Messaging has become so common among smartphone and Internet users that people often take it for granted that their conversations may not always be just between them. Unlike face-to-face or even telephone conversations, the chances of third parties, especially unauthorized actors, snooping in on private dialogue are so much higher in Internet-based messaging services. To fight such privacy intrusions, Google is finally flipping the switch for E2EE, short for end-to-end encryption, on its Messages platform. Provided you meet certain requirements, that is.
Messages E2EE has been in beta testing since November, and today’s announcement brings it to almost everyone. The benefits of encrypted messages are pretty much known by now, and, in a nutshell, it means that no one, not even Google, will be able to snoop into your conversations. Unfortunately, Messages’ E2EE implementation requires a certain set of elements to be present in order to work.
The base requirement is that E2EE will only work if both participants are using RCS, which means they need an active Internet connection. Given the nature of SMS and MMS, E2EE can’t be applied to the nearly archaic protocols. The feature also only applies to one-on-one conversations and not for group chats.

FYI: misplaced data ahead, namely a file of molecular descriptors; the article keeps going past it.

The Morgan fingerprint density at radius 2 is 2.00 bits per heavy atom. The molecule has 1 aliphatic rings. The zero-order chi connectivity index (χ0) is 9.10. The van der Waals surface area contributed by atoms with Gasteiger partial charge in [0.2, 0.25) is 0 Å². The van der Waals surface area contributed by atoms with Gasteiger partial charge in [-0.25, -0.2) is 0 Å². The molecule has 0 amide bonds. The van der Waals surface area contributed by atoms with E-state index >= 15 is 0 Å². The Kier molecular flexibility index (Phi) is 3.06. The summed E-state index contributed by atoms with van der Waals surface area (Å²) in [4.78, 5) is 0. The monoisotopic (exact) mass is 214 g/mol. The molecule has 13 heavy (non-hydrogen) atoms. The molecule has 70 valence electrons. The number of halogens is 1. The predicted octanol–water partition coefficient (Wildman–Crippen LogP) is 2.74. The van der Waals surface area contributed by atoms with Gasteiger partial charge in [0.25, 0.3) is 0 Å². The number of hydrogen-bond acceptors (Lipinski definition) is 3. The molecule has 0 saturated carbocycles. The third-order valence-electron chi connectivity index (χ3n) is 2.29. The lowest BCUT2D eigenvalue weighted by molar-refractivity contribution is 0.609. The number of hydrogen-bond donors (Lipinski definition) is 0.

That Internet connection is critical and E2EE messages won’t send if either party loses their connection. Messages will hold the message until a connection is reestablished, but users can opt to just send the message as plain, unsecured SMS or MMS. Users can also manually verify that their messages are indeed encrypted in the conversation’s details.
E2EE is also available for Messages on the Web, no RCS required. In a somewhat surprising turn of events, Google isn’t allowing users to disable this feature for RCS chats, making it one of the company’s harder privacy stances.